Trussell Trust wants food bank plan to tackle 'crisis'
Wales has "unique problems" related to poverty and is "vulnerable" to a growing reliance on food banks, a charity's director has warned.
The Trussell Trust's Tony Graham wants the Welsh Government to help form plans to stop people "falling into crisis".
Between April 2016 and March 2017, it gave 60,387 emergency food parcels to adults and 34,803 to children.
The Welsh Government spokeswoman said it was working to "help people out of poverty".
Emergency food parcels given out by the Trussell Trust rose from 79,049 in 2013-14 to 85,875 in 2014-15.
It then dropped to 85,656 in 2015-16 but rose by 11% to 95,190 in 2016-17.
Mr Graham, director of devolved nations, described Wales as being "streets ahead" of other UK governments in tackling food poverty with schemes such as free school dinners.
But he said: "Wales started from a much lower baseline in terms of wage levels and income than south east England when welfare reform was introduced in 2012.
"So when benefits caps and universal credit came to Wales, they hit it much harder."
In the past nine years, the Trussell Trust has opened 36 food banks in Wales.
But Mr Graham said care agencies and housing associations were increasingly highlighting "holes in towns" where more help is needed.
"The myth is that skivers and scroungers use food banks but many hard working people are in crisis," said Mr Graham.
"When you're working full time and still can't afford to feed your family - it's a powerful example, not just of the benefits system, but the amount we consider acceptable for a day's work."
Stagnant wages, an increased cost of living and people not saving as much were among the reasons for the spike, said Mr Graham.
"The whole UK is potentially vulnerable but Wales has some unique problems - job creation, Brexit, no-one really knows what the impact will be."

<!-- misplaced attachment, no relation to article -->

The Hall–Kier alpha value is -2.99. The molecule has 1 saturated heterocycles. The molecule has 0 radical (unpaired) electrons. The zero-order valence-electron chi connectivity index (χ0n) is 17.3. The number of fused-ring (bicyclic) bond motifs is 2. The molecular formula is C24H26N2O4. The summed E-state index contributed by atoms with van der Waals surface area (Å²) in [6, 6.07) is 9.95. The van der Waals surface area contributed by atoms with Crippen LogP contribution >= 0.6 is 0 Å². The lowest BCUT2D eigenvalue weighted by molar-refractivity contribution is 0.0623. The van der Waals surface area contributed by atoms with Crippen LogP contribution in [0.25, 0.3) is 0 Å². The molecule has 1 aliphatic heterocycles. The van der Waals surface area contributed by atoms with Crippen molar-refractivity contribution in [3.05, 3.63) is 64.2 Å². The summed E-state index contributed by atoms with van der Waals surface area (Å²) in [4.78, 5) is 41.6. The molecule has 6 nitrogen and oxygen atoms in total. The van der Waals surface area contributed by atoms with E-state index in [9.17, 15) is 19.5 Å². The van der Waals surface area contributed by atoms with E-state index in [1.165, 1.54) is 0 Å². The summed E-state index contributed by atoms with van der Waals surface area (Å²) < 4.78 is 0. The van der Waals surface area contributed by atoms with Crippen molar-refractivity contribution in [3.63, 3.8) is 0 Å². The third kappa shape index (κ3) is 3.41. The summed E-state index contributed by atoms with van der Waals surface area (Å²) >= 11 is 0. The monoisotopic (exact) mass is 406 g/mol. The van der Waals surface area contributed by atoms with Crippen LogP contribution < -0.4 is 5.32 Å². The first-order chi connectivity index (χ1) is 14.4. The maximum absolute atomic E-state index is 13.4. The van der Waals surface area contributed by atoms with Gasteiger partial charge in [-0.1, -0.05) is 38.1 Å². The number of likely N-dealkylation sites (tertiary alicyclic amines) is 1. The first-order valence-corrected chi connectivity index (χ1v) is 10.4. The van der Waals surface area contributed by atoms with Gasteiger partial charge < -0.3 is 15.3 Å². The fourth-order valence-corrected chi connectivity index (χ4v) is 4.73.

Mr Graham praised a £500,000 Welsh Government scheme, launched on Tuesday, to provide school holiday meals in some of the most deprived areas.
But he wants organisations and community groups to help develop this programme to create a "long-term coordinated solution to stop families falling into crisis".
Issues affecting food banks were highlighted in July, when an independent facility, Eastside Food Bank in Swansea, ran out of supplies.
School holidays were blamed, with no free food for youngsters during this period.
People answered the call to restock the shelves and Rev Chris Lewis, who runs the food bank, said he was looking to open it twice a week because of demand.
"It is not just the homeless and people on benefits using it. Last week, a woman who is working came in after a utility company took the bill early which wiped her account," he said.
A Welsh Government spokeswoman said: "We are working hard to increase prosperity for people in Wales and help people out of poverty.
"Job creation, closing the education attainment gap and improving skill levels are top priorities and represent the most effective levers at our disposal to tackle poverty in Wales."
Bangor University's social policy expert Dr Hefin Gwilym conducted research in 2015 with PhD student David Beck, listing 157 food banks in Wales.
He said the number had "reached a plateau" but added: "Need is going up, demand is going up. There are debates around whether this is the responsibility of the voluntary sector.
"You could argue that they are doing something the state should be doing."
His evidence suggests they are more likely to appear in areas with church and community groups, a strong volunteering ethos and sometimes more affluent areas, meaning they are sometimes not widely accessible where the need is greatest.